February 13, 1947.
M. Harold Dwyer for defendant.
Donald J. Ball for plaintiff.
This is a motion by defendant to dismiss the complaint in which plaintiff seeks a declaratory judgment reforming a lease agreement entered into between the parties and declaring the termination date of said lease to be April 30, 1947.
The plaintiff is the owner of certain real property known as 432 South Salina Street, Syracuse, New York, and on May 13, 1944, the defendant and the plaintiff entered into a written lease whereby the plaintiff rented to the defendant a portion of said property described as "The store and basement underneath said store" for the term of one year "commencing September 1st, 1944, and ending midnight August 31st, 1945".
On May 29, 1945, the parties entered into a written "Supplement * * * to lease dated May 13th, 1944" which "Supplement" contained the following clause: "1. The term of the aforementioned lease shall be extended for a period of two years and eight months, so that instead of expiring on August 31st, 1945, it shall expire on April 30th, 1947."
In its complaint the plaintiff alleges that it was the intention of the parties to extend the original lease to April 30, 1947, and that "the term of two years and eight months was placed in said extended lease by either mathematical or typographical error." The complaint also alleges that the defendant knew that the lease contained the alleged error and never called it to the attention of the plaintiff until September 17, 1946. The complaint further alleges that the defendant contends that the extended lease terminates two years and eight months after August 31, 1945, or April 30, 1948.
The motion to dismiss the complaint is based "upon the ground that it appears on the face of the complaint that the complaint does not state facts sufficient to properly state a cause of action for a declaratory judgment under Rules 106 and 212 of the Rules of Civil Practice."
The whole controversy in this action revolves around the clause hereinbefore mentioned which, in my opinion, includes ambiguous and irreconcilable phrases. The original lease terminated August 31, 1945; the supplemental agreement states "The term of the aforementioned lease shall be extended for a period of two years and eight months." If one were to stop here, it would at once be apparent that the termination of the tenancy would be April 30, 1948. But the supplemental agreement continues and states, "so that instead of expiring August 31st, 1945, it shall expire on April 30th, 1947." It is impossible to determine which date of termination of the lease was intended by the parties without resort to evidence outside of the written agreement.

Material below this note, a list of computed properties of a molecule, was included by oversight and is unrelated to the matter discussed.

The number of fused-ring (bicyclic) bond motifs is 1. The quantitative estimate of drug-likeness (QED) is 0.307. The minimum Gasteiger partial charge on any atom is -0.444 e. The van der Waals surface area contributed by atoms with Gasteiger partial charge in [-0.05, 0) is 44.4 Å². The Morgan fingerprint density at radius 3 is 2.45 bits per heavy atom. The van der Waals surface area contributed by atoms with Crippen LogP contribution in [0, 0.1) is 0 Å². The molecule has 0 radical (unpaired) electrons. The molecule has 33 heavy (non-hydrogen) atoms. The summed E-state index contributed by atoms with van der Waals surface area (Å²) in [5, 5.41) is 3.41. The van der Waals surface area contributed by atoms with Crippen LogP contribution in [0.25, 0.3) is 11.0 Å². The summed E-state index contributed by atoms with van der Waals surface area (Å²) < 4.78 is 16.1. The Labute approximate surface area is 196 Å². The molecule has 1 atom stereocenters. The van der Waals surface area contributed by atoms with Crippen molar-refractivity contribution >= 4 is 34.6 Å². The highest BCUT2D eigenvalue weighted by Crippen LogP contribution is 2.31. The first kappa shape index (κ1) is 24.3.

The authorities are not entirely clear as to whether the existence of disputed questions of fact renders improper an action for a declaratory judgment. ( Rockland Light and Power Co. v. City of New York, 289 N.Y. 45; Woollard v. Schaffer Stores Co., 272 N.Y. 304; Davis v. Davis Sons, 267 A.D. 691; 151-163 West 26th St. v. Brosnan, Inc., 183 Misc. 804. )
In this complaint the plaintiff prays for judgment, "Reforming the terms of the supplemental lease, dated May 29th, 1945, between the parties hereto so as to determine that April 30th, 1947 is the date of termination of said lease." It seems therefore that this action may be considered as an action not only for a declaratory judgment but also for reformation of the supplemental lease agreement. The defendant insists that reformation cannot be had because the mistake set forth in the complaint is not alleged to be a mutual mistake on the part of both parties. As before stated, it is apparent that there is a mistake upon the part of the writer of the supplemental lease.
The rule has been long established that an action for reformation of a written contract will lie where there has been a failure on the part of the scrivener to correctly set forth, in the writing, the actual agreement of the parties. ( Pitcher v. Hennessy, 48 N.Y. 415.) Under such circumstances it is not necessary to allege or prove that the mistake was mutual. In Born v. Schrenkeisen ( 110 N.Y. 55, 59) the court said: "It is only where the action is to reform the agreement itself that it is required that it should be alleged in the pleading and proved on the trial that the mistake was mutual. Where there is no mistake about the agreement and the only mistake alleged is in the reduction of that agreement to writing, such mistake of the scrivener, or of either party, no matter how it occurred, may be corrected." This case was cited with approval in Hart v. Blabey ( 287 N.Y. 257 ). In Friedman Marble Slate Works, Inc., v. Whitcomb ( 186 A.D. 509, 511) the court said: "`It is true that neither fraud nor mutual mistake is expressly charged, but if the essential facts were fully alleged it was not necessary for plaintiff to characterize them, for the facts constitute the cause of action."
It is conceded that on this motion to dismiss, the court should consider as true the allegations set forth in the complaint. The rule is that where a plaintiff is entitled to recover on any theory set forth in the complaint, a motion to dismiss should be denied. ( Stark v. Howe Sound Co., Inc., 148 Misc. 686, 690, affd. 241 A.D. 637.) Every intendment and fair inference is in favor of the pleading and, "If in any aspect upon the facts stated the plaintiff is entitled to a recovery, the motion should be denied." ( Dyer v. Broadway Central Bank, 252 N.Y. 430, 432-433.)
The motion to dismiss the complaint should be denied and an order to that effect may be entered herein, with costs of $10 to the plaintiff.